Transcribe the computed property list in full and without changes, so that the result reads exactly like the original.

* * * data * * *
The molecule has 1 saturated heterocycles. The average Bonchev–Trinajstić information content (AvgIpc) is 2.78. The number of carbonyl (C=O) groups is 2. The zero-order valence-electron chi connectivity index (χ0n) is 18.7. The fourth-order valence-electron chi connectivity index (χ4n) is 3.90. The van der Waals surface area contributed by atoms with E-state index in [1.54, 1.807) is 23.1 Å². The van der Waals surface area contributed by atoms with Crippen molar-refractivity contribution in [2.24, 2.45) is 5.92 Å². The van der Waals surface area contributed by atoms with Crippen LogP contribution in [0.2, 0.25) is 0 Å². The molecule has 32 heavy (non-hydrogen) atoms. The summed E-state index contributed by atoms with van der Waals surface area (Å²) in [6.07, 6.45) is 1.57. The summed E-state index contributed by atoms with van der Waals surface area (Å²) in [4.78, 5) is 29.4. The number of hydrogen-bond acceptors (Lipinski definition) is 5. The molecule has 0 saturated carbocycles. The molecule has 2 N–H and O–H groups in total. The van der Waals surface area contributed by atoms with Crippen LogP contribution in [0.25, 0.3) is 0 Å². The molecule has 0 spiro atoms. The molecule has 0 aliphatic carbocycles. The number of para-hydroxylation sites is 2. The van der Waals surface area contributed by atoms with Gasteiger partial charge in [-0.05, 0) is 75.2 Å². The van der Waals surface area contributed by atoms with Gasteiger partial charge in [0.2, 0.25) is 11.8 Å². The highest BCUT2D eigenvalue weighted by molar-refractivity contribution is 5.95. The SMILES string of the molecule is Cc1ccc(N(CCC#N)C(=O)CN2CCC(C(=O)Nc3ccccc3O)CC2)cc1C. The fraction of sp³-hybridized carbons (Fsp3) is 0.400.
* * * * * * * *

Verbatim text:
The molecule has 1 saturated heterocycles. The average Bonchev–Trinajstić information content (AvgIpc) is 2.78. The number of carbonyl (C=O) groups is 2. The zero-order valence-electron chi connectivity index (χ0n) is 18.7. The fourth-order valence-electron chi connectivity index (χ4n) is 3.90. The van der Waals surface area contributed by atoms with E-state index in [1.54, 1.807) is 23.1 Å². The van der Waals surface area contributed by atoms with Crippen molar-refractivity contribution in [2.24, 2.45) is 5.92 Å². The van der Waals surface area contributed by atoms with Crippen LogP contribution in [0.2, 0.25) is 0 Å². The molecule has 32 heavy (non-hydrogen) atoms. The summed E-state index contributed by atoms with van der Waals surface area (Å²) in [6.07, 6.45) is 1.57. The summed E-state index contributed by atoms with van der Waals surface area (Å²) in [4.78, 5) is 29.4. The number of hydrogen-bond acceptors (Lipinski definition) is 5. The molecule has 0 saturated carbocycles. The molecule has 2 N–H and O–H groups in total. The van der Waals surface area contributed by atoms with Crippen LogP contribution in [0.25, 0.3) is 0 Å². The molecule has 0 spiro atoms. The molecule has 0 aliphatic carbocycles. The number of para-hydroxylation sites is 2. The van der Waals surface area contributed by atoms with Gasteiger partial charge in [-0.05, 0) is 75.2 Å². The van der Waals surface area contributed by atoms with Gasteiger partial charge in [0.2, 0.25) is 11.8 Å². The highest BCUT2D eigenvalue weighted by molar-refractivity contribution is 5.95. The SMILES string of the molecule is Cc1ccc(N(CCC#N)C(=O)CN2CCC(C(=O)Nc3ccccc3O)CC2)cc1C. The fraction of sp³-hybridized carbons (Fsp3) is 0.400.